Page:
Pgs   578-9

OTTO AXEL RISUM, one of the most enterprising and successful business men of Shawano county, and owner of a general store and creamery in the village of Pulcifer, Green Valley township, is a native of Norway, born February 23, 1835.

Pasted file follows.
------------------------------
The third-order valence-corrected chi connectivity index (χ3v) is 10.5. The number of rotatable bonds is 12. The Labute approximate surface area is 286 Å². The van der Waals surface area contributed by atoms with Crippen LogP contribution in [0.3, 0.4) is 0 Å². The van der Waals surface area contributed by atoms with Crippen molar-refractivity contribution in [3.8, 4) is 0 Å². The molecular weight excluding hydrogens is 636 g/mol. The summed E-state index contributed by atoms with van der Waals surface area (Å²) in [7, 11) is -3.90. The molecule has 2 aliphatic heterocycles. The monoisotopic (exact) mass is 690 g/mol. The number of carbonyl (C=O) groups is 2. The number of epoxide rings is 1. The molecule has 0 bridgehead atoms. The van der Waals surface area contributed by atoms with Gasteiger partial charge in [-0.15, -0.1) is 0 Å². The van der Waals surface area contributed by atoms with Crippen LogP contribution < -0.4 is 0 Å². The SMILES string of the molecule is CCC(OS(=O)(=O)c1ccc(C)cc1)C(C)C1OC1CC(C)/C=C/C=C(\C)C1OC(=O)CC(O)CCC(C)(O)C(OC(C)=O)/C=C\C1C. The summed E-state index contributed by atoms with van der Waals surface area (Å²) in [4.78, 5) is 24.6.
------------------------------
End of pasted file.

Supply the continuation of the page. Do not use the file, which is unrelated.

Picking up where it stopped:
His father, Hans Ludvig Risum, who was born in Kiel, Holstein (then in Denmark, now in Germany), July 27, 1807, was a printer by trade which he followed in Norway and also for a time after coming to the United States. He married Miss Caroline Sell, who was born February 25, 1814, in Norway, and they had children as follows: Otto Axel, our subject; Hakon, who died in Milwaukee, Wis., in 1855; Louisa (widow of Ole Johnson), residing in Iowa; Isabella (widow of Ole Gullackson), also living in Iowa; Thorvald, a veterinary surgeon of Brookings, Dakota; Carl, residing on the old homestead in Spring Valley township; and Joanna, deceased wife of William McNally.  In the summer of 1853 the entire family, with the exception of our subject, came to this continent, making the passage from Norway, on the sailing vessel "Henry Wergeland," which after a voyage of thirteen weeks landed at Quebec, Canada, whence the family at once proceeded westward to Wisconsin, losing all their baggage on the way through some error on the part of the railroad officials. Coming to Rock county, they settled on a farm in Spring Valley township, which they at once commenced to improve. In 1880 the father disposed of this property, and moved to a farm near Bode, Humboldt Co., Iowa, where he died in 1890, at which time he was living with his second wife, who survives him; his first wife had died in Spring Valley township, Rock county, Wisconsin.